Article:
US President Barack Obama has declared a "major disaster" in New York state after storm Sandy smashed into the US East Coast, causing flooding and cutting power to millions.
A record 4m (13ft) tidal surge sent seawater cascading into large parts of New York City's subway system.
Across the city, a power sub-station exploded, a hospital was evacuated and fire destroyed 50 homes.
At least 20 people are reported dead across several US states.
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In New York City, 10 people were killed and the death toll could still rise, Mayor Michael Bloomberg said.
In New Jersey, three people were killed, including two parents killed by a falling tree when they got out of their car; their children, 11 and 14, who remained inside, survived.
A woman in West Virginia died in a collision with a cement lorry, in heavy snow caused by the storm.
New Jersey state Governor Chris Christie said 2.4 million households had been affected, double the number hit by Hurricane Irene in August 2011.
The devastation was "beyond anything I thought I'd ever see," Mr Christie told a news conference.
The tidal surge from the storm left fields of debris 7ft (2.25m) high and carried small railway goods cars onto elevated sections of the New Jersey Turnpike, he said.
It is likely to take more than eight days to restore services fully, Mr Christie estimated.
At least six million homes and businesses are without power. In all, about 50 million people could be affected by the storm, with up to a million ordered to evacuate their homes.
Sandy, now downgraded from a hurricane but described as a "super-storm", is churning north and heading for Canada.
Over the past week, Sandy has killed more than 80 people as it carved a path of destruction through the Caribbean.
The storm made landfall close to Atlantic City in New Jersey on Monday at about 20:00 local time (midnight GMT), with winds of more than 80mph (129km/h).
It collided with cold weather fronts from the west and north to create what some forecasters have dubbed a "Frankenstorm".
Much of Atlantic City was under water and 30,000 residents were evacuated.
In New York City, parts of Lower Manhattan were quickly inundated as the Hudson and East rivers overflowed. Seawater poured into road tunnels and the subway system. Images showed cars being swept along streets by the torrent.
"The New York City subway system is 108 years old, but it has never faced a disaster as devastating as what we experienced last night," city transport director Joseph Lhota said early on Tuesday.
City officials had earlier ordered some 375,000 residents out of Lower Manhattan and other areas under threat.
"Lower Manhattan is being covered by seawater," Howard Glaser, director of operations for the New York state government, was quoted as saying. "I am not exaggerating. Seawater is rushing into the Battery Tunnel."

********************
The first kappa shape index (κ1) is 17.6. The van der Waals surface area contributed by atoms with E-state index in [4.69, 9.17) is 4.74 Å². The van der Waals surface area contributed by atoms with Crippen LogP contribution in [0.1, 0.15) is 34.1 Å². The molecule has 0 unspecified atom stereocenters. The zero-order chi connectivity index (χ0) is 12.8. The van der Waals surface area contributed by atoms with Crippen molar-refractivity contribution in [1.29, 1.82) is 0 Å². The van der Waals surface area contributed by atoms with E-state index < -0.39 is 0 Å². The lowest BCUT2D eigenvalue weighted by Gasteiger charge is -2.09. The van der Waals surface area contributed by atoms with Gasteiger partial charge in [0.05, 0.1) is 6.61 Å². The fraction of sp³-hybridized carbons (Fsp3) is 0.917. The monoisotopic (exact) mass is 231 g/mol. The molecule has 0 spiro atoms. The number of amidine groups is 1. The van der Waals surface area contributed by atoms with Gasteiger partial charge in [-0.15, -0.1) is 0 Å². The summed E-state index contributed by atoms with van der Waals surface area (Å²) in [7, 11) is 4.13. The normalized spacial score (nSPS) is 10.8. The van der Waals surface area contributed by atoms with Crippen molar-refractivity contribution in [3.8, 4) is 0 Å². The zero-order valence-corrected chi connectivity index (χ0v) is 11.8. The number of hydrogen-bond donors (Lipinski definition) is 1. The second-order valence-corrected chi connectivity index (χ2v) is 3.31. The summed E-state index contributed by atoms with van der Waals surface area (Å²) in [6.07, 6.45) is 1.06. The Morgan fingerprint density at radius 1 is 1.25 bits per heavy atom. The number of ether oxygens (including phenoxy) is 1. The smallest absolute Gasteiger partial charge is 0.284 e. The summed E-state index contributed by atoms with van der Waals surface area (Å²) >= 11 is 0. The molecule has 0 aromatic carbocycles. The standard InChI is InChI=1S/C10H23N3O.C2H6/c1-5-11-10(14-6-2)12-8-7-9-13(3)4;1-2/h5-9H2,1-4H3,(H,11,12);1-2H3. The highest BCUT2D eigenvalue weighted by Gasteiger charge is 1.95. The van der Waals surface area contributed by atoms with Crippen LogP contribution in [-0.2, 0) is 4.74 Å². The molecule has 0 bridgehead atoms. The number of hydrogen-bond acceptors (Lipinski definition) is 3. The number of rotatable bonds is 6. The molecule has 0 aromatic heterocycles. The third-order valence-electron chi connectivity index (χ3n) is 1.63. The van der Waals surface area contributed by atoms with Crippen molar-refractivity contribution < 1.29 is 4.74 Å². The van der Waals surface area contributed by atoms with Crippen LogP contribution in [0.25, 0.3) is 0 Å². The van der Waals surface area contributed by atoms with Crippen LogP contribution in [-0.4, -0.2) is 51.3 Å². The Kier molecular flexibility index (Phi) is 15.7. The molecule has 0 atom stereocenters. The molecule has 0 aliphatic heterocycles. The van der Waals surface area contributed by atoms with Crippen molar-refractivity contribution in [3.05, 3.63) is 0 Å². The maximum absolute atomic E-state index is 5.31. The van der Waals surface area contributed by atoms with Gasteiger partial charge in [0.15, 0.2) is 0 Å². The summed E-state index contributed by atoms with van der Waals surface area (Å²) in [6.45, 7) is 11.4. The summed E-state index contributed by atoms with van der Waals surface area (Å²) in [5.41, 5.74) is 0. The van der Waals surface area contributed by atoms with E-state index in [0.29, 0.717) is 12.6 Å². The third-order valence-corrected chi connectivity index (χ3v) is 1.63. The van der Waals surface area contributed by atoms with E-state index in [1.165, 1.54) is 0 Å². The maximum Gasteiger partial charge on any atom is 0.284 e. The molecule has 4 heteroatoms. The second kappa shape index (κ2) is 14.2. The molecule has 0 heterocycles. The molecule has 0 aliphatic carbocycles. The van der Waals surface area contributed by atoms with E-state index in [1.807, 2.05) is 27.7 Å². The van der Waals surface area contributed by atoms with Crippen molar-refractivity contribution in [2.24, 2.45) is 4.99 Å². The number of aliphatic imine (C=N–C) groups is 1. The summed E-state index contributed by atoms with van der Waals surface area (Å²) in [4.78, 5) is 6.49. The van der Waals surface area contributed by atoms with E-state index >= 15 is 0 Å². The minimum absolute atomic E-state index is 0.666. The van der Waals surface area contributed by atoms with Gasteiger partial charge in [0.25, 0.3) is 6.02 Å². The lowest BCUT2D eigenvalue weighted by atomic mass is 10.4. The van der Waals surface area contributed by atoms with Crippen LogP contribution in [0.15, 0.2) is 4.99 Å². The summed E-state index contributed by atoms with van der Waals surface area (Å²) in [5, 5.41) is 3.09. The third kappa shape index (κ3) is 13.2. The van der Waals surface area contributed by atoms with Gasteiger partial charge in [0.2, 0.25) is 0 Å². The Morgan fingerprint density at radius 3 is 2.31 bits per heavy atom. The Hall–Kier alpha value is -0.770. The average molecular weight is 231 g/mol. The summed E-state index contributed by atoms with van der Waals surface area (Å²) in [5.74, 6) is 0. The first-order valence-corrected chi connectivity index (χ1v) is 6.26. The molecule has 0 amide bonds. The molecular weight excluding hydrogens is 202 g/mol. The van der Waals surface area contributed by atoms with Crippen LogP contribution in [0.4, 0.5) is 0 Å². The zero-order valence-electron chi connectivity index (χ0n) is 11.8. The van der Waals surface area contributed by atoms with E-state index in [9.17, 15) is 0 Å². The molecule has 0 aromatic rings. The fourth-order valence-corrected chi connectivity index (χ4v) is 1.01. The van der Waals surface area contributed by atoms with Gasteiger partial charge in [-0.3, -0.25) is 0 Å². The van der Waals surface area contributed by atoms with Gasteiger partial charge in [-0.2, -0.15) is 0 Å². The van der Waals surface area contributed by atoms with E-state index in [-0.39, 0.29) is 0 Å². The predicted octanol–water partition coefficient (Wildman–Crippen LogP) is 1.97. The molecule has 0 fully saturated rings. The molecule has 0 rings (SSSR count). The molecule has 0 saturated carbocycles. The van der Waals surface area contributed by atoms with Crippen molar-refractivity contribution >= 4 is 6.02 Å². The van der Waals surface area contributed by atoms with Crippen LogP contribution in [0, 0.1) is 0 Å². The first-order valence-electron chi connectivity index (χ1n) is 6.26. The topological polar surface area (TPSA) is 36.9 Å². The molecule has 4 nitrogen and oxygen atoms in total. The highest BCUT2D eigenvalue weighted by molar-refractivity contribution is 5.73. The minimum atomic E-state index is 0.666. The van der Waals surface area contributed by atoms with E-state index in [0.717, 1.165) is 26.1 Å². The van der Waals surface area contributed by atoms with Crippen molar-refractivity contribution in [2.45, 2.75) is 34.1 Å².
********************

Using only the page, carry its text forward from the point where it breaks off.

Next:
Battery Tunnel links Manhattan with Long Island.
The city's Consolidated Edison utility provider said an explosion at a sub-station, probably caused by flooding or flying debris, blacked out much of Lower Manhattan.
The company said about 500,000 homes in Manhattan were without power.
As dawn broke, residents emerged to see the havoc wreaked by the storm.
In other developments:
- Fire has destroyed about 50 homes in the New York City borough of Queens
- More than 200 patients were evacuated from New York University's Tisch Hospital after power went out and a backup generator failed
- A large tanker ship has been washed on to a street in Staten Island, New York
- America's oldest nuclear power plant, Oyster Creek in New Jersey, was put on alert due to rising water, the Nuclear Regulatory Commission said
- The New York Stock Exchange will stay shut on Tuesday - the first time it has closed for two consecutive days owing to weather since 1888
- A crew member from a replica of HMS Bounty has died and the captain is missing after the ship sank in mountainous seas off North Carolina on Monday
- A construction crane in New York was bent double next to a skyscraper, while the facade of a four-storey building collapsed.
New York Mayor Michael Bloomberg said the storm surge had surpassed the highest forecast, but he expected waters to start receding.
At 05:00 EDT (09:00 GMT) the National Hurricane Center placed the centre of Sandy about 90 miles (145km) west of Philadelphia with maximum sustained winds of 65mph (105km/h) with higher gusts.
Forecasters have said Sandy could linger over as many as 12 states for 24-36 hours.
President Obama has also declared emergencies in Massachusetts, Connecticut, Rhode Island, New Jersey and Pennsylvania.
Public transport has been suspended in the US capital, New York, Baltimore, Philadelphia and Boston.
Amtrak has suspended passenger train services across the north-east, while nearly 14,000 flights were cancelled, according to Flightaware.com.
Up to 3ft (91cm) of snow was expected to fall on the Appalachian mountains in West Virginia, Virginia and Kentucky.
The disaster-estimating firm Eqecat has forecast that Sandy could cause economic losses to the US of between $10bn and $20bn (£6.2bn-£12.4bn).